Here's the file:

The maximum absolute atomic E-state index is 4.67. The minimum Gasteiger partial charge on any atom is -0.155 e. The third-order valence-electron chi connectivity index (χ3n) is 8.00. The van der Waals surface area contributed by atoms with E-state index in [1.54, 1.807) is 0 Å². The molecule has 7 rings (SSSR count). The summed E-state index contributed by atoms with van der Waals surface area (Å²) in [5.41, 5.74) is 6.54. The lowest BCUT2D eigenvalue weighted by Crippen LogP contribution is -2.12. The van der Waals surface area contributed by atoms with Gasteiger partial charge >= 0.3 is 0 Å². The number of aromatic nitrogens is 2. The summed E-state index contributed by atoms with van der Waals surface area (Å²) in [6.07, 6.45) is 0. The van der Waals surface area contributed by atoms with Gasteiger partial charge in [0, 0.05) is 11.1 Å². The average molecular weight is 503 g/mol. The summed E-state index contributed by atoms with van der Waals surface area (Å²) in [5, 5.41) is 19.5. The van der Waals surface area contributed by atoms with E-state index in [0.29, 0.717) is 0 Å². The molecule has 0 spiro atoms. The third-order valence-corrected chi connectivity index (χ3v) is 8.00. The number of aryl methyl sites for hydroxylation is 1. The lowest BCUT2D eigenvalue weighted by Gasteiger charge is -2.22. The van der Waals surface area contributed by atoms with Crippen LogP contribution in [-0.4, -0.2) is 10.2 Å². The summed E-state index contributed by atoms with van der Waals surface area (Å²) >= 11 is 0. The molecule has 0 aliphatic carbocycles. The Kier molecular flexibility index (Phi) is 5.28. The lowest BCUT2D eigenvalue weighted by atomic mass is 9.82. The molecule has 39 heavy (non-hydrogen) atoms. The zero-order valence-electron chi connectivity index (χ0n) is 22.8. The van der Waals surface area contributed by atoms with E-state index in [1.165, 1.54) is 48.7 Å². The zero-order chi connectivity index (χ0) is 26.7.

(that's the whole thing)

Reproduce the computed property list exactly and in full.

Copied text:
The maximum absolute atomic E-state index is 4.67. The minimum Gasteiger partial charge on any atom is -0.155 e. The third-order valence-electron chi connectivity index (χ3n) is 8.00. The van der Waals surface area contributed by atoms with E-state index in [1.54, 1.807) is 0 Å². The molecule has 7 rings (SSSR count). The summed E-state index contributed by atoms with van der Waals surface area (Å²) in [5.41, 5.74) is 6.54. The lowest BCUT2D eigenvalue weighted by Crippen LogP contribution is -2.12. The van der Waals surface area contributed by atoms with Gasteiger partial charge >= 0.3 is 0 Å². The number of aromatic nitrogens is 2. The summed E-state index contributed by atoms with van der Waals surface area (Å²) in [6.07, 6.45) is 0. The van der Waals surface area contributed by atoms with Gasteiger partial charge in [0, 0.05) is 11.1 Å². The average molecular weight is 503 g/mol. The summed E-state index contributed by atoms with van der Waals surface area (Å²) in [5, 5.41) is 19.5. The van der Waals surface area contributed by atoms with E-state index in [0.29, 0.717) is 0 Å². The molecule has 0 spiro atoms. The third-order valence-corrected chi connectivity index (χ3v) is 8.00. The number of aryl methyl sites for hydroxylation is 1. The lowest BCUT2D eigenvalue weighted by Gasteiger charge is -2.22. The van der Waals surface area contributed by atoms with Crippen LogP contribution in [-0.4, -0.2) is 10.2 Å². The summed E-state index contributed by atoms with van der Waals surface area (Å²) >= 11 is 0. The molecule has 0 aliphatic carbocycles. The Kier molecular flexibility index (Phi) is 5.28. The lowest BCUT2D eigenvalue weighted by atomic mass is 9.82. The molecule has 39 heavy (non-hydrogen) atoms. The zero-order valence-electron chi connectivity index (χ0n) is 22.8. The van der Waals surface area contributed by atoms with E-state index in [1.165, 1.54) is 48.7 Å². The zero-order chi connectivity index (χ0) is 26.7.